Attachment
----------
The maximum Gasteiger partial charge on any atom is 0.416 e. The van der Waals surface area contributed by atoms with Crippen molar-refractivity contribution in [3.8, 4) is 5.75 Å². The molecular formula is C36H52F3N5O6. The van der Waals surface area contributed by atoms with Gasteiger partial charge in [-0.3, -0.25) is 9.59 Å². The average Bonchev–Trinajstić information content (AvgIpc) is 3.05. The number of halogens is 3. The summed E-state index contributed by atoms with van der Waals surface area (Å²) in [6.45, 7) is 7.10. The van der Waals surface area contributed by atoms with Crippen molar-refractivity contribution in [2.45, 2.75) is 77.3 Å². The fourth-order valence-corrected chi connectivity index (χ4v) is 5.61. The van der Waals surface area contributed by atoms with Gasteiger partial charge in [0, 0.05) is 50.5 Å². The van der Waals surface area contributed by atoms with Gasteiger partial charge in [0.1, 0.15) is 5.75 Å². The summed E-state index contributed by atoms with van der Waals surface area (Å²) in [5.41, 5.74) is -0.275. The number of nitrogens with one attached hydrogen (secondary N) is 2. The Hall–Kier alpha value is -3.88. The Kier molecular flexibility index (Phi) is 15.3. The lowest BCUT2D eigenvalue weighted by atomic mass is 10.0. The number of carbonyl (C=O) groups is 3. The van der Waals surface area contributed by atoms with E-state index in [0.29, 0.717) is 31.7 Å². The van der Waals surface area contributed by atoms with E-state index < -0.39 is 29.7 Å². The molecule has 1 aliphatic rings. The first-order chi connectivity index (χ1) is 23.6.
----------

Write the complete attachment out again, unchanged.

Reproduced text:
The maximum Gasteiger partial charge on any atom is 0.416 e. The van der Waals surface area contributed by atoms with Crippen molar-refractivity contribution in [3.8, 4) is 5.75 Å². The molecular formula is C36H52F3N5O6. The van der Waals surface area contributed by atoms with Gasteiger partial charge in [-0.3, -0.25) is 9.59 Å². The average Bonchev–Trinajstić information content (AvgIpc) is 3.05. The number of halogens is 3. The summed E-state index contributed by atoms with van der Waals surface area (Å²) in [6.45, 7) is 7.10. The van der Waals surface area contributed by atoms with Crippen molar-refractivity contribution in [2.45, 2.75) is 77.3 Å². The fourth-order valence-corrected chi connectivity index (χ4v) is 5.61. The van der Waals surface area contributed by atoms with Gasteiger partial charge in [0, 0.05) is 50.5 Å². The van der Waals surface area contributed by atoms with Gasteiger partial charge in [0.1, 0.15) is 5.75 Å². The summed E-state index contributed by atoms with van der Waals surface area (Å²) in [5.41, 5.74) is -0.275. The number of nitrogens with one attached hydrogen (secondary N) is 2. The Hall–Kier alpha value is -3.88. The Kier molecular flexibility index (Phi) is 15.3. The lowest BCUT2D eigenvalue weighted by atomic mass is 10.0. The number of carbonyl (C=O) groups is 3. The van der Waals surface area contributed by atoms with E-state index in [0.29, 0.717) is 31.7 Å². The van der Waals surface area contributed by atoms with E-state index < -0.39 is 29.7 Å². The molecule has 1 aliphatic rings. The first-order chi connectivity index (χ1) is 23.6.